While I appreciated the caliber of John Williams' writing, Stoner was not the light summer read I had been looking for.


Friday, July 30, 2010

Review of The Little Stranger

The Little Stranger is a ghost story, and like all good ghost stories, it was perfectly creepy. It was even scary enough at one point that I put the book down for the night and decided to read the rest of the chapter in the light of day. Usually I don't like mysteries or thrillers because I always want to know who dunnit and don't have the patience to read through the whole book to find out. But The Little Stranger isn't your typical mystery. There is no major crime or murder that takes place at the beginning, but instead a slow build of misery and torment that subtly takes over the lives of the main characters.

The story is set in post-war small-town England. Dr. Faraday (we never learn his first name) is a country doctor who has managed to cobble together a small practice that keeps him busy and in business. He is from a poor family, and although he managed to become a doctor, he is still of the 'other' class, not in the same echelon as the Ayers family. The Ayers own Hundreds Hall, a huge estate out in the country that has been in their family since the 1700s. Dr. Faraday's mother was once a servant there, and he has vivid memories of visiting Hundreds as a little boy and marveling at the grandeur and beauty of the mansion, so much so that he once secretly pried a little piece of molding off the wall to keep as his own. But in 1947, Hundreds is on the decline. Mr. Ayers has died, leaving Mrs. Ayers and their two grown children, Roderick and Caroline, to care for the estate. When Dr. Faraday arrives at the house in response to a medical call, he is shocked by its decline and dilapidated state. In many ways, he takes it personally, even though he has no reason to, as his connection to the estate is far removed. In the coming year he establishes a close relationship with the family as their doctor, and it is during this time that strange things start to occur at Hundreds. The events start off small -- changes in behaviors of Hundreds' inhabitants, bizarre sounds and noises, smudges on the walls that weren't there before. But as the year progresses, the house takes a more serious toll on everyone who lives there, with tragic consequences for both the Ayers family and Dr. Faraday.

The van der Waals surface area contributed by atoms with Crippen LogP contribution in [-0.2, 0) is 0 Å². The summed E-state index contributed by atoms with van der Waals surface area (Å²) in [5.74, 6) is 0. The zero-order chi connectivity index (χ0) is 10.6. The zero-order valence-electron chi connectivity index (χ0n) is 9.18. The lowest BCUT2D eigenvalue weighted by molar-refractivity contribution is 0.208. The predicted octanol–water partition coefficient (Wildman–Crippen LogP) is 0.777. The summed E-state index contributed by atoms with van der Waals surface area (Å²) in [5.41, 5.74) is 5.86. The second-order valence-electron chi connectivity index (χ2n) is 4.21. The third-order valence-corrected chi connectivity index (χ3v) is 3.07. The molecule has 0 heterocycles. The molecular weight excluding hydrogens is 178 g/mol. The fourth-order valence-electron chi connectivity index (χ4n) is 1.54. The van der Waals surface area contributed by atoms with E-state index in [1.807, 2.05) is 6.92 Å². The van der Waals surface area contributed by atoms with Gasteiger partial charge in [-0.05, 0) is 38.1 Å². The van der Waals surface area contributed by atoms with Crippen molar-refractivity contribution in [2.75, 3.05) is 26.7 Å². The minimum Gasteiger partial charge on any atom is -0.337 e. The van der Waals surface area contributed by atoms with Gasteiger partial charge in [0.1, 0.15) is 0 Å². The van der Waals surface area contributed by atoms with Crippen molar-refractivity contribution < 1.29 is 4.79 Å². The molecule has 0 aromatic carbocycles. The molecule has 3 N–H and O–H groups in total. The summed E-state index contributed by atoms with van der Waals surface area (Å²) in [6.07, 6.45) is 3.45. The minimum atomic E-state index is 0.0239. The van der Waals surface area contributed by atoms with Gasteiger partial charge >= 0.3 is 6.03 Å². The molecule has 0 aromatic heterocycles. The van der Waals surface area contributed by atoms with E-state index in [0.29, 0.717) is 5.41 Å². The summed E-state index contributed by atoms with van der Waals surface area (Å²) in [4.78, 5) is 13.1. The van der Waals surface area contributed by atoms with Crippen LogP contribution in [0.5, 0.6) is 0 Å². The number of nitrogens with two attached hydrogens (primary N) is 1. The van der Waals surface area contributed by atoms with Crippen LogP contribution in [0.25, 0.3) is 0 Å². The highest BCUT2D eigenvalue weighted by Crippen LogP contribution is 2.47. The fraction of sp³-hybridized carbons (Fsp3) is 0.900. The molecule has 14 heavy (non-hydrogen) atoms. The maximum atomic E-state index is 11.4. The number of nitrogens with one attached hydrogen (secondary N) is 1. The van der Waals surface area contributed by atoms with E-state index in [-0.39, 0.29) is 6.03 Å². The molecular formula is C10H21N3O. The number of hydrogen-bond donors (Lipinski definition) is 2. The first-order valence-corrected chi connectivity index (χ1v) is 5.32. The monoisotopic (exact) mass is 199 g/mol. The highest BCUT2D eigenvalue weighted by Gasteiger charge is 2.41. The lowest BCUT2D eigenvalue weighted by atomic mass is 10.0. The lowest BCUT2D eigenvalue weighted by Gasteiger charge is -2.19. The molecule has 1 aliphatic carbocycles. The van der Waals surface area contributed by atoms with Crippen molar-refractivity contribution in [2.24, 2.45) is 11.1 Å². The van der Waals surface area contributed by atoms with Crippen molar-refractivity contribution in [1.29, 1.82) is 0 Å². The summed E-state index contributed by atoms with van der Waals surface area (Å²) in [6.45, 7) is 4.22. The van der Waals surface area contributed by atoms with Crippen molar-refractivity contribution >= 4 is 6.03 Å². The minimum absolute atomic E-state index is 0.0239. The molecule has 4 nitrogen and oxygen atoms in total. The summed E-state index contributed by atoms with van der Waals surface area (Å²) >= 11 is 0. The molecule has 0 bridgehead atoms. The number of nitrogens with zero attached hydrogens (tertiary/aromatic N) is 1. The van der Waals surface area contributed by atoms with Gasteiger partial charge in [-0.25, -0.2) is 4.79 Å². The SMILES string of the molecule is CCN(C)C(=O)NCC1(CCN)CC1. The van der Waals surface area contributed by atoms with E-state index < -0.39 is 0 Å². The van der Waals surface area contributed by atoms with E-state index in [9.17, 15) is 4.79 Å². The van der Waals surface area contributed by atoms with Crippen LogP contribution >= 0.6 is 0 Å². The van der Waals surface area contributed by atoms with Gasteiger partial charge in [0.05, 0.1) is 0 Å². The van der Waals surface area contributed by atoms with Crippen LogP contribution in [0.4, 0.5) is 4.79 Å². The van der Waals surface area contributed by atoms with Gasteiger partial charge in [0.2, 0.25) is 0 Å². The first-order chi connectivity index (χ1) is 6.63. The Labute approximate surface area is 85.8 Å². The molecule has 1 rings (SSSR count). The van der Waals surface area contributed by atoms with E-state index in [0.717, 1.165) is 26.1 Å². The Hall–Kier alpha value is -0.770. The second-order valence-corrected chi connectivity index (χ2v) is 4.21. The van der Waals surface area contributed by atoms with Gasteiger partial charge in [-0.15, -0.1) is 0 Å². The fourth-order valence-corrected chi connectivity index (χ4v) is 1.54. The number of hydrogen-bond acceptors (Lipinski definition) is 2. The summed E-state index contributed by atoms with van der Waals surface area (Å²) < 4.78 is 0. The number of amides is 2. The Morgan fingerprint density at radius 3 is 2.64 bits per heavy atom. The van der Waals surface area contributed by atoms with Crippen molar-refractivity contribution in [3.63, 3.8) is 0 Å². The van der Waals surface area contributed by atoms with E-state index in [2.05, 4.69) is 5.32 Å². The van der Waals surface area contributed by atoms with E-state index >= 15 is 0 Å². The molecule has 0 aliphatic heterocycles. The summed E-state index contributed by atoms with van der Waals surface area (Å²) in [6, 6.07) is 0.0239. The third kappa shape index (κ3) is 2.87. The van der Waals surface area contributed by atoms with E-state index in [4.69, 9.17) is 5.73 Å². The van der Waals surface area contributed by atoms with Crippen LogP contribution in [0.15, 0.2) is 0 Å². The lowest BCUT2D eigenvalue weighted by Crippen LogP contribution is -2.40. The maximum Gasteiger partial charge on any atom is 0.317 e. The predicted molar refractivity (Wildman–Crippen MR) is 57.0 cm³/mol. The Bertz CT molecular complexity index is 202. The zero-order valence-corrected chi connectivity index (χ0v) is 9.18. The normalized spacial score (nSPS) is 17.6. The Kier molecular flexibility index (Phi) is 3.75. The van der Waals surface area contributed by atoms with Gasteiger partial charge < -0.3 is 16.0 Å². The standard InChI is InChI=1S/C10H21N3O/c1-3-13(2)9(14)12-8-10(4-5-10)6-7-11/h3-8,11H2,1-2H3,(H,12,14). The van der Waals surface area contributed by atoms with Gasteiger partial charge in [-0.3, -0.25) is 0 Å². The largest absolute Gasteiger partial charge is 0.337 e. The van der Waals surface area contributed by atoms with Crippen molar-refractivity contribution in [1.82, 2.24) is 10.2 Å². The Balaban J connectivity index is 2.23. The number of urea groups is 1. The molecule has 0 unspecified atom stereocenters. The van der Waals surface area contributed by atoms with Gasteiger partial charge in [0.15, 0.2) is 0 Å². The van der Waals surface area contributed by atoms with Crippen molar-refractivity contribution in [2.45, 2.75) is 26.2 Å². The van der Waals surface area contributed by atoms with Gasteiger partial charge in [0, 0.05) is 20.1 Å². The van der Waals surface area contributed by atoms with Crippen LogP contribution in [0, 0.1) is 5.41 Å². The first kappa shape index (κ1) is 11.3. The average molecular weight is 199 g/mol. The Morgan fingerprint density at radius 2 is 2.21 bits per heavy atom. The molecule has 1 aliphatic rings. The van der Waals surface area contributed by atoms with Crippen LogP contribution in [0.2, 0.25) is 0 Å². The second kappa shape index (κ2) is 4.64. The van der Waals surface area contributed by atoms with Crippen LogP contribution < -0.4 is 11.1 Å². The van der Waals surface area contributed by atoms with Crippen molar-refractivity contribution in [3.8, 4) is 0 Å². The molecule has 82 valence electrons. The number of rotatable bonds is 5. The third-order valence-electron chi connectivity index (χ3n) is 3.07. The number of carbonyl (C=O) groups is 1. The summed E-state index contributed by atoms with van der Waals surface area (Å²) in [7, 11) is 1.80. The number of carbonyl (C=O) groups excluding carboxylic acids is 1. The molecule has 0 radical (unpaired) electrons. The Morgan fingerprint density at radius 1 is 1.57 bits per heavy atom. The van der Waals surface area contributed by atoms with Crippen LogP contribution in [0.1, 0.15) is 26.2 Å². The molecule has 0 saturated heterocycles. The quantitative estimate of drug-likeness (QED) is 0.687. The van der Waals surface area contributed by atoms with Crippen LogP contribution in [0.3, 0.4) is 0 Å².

What I enjoyed most about The Little Stranger was the subtle progression of drama, fear and creepiness that, as a reader, you don't necessarily realize you're in the midst of until you find yourself glued to the pages and getting a little jumpy at sudden noises. Except for a couple of dramatic events (a fire and an inexplicably locked door), nothing in the book is absolutely terrifying, but instead it's the combination of all the little things that make the story scary. Waters also manages to weave in other themes of class and money that were (and are?) so much a part English life, and these play into how the characters deal with the strange events unfolding around them.

The story is told from Dr. Faraday's perspective, and as we get to the end of the book, several things are thrown into question, most notably Dr. Faraday's narration of the story itself. He is the epitome of the 'unreliable narrator', and this made the last chapter quite riveting, because the reveal is not what you expect.


Wednesday, July 28, 2010

Review of Olive Kitteridge

I had high hopes for Olive Kitteridge when I picked it up. I'd heard about it for a while (although I'm not sure where or from whom), and had this idea that it was going to just blow me away (it won the 2009 Pulitzer Prize for fiction). It didn't, and there's probably a take-away lesson here about how I should ignore the 'winner' stickers on book covers.

Olive Kitteridge is actually a collection of 13 short stories bound together by the title character, who appears in each one. Olive is a larger-than-life character, with a strong, loud, and pushy personality. Like most abrasive people though, she uses her bravado to mask deep insecurities and repressed emotions. She is not at all sophisticated from either a physical or emotional perspective, and resents those who she doesn't understand or feels threatened by. But she cares deeply for people, and that is her one redeeming characteristic.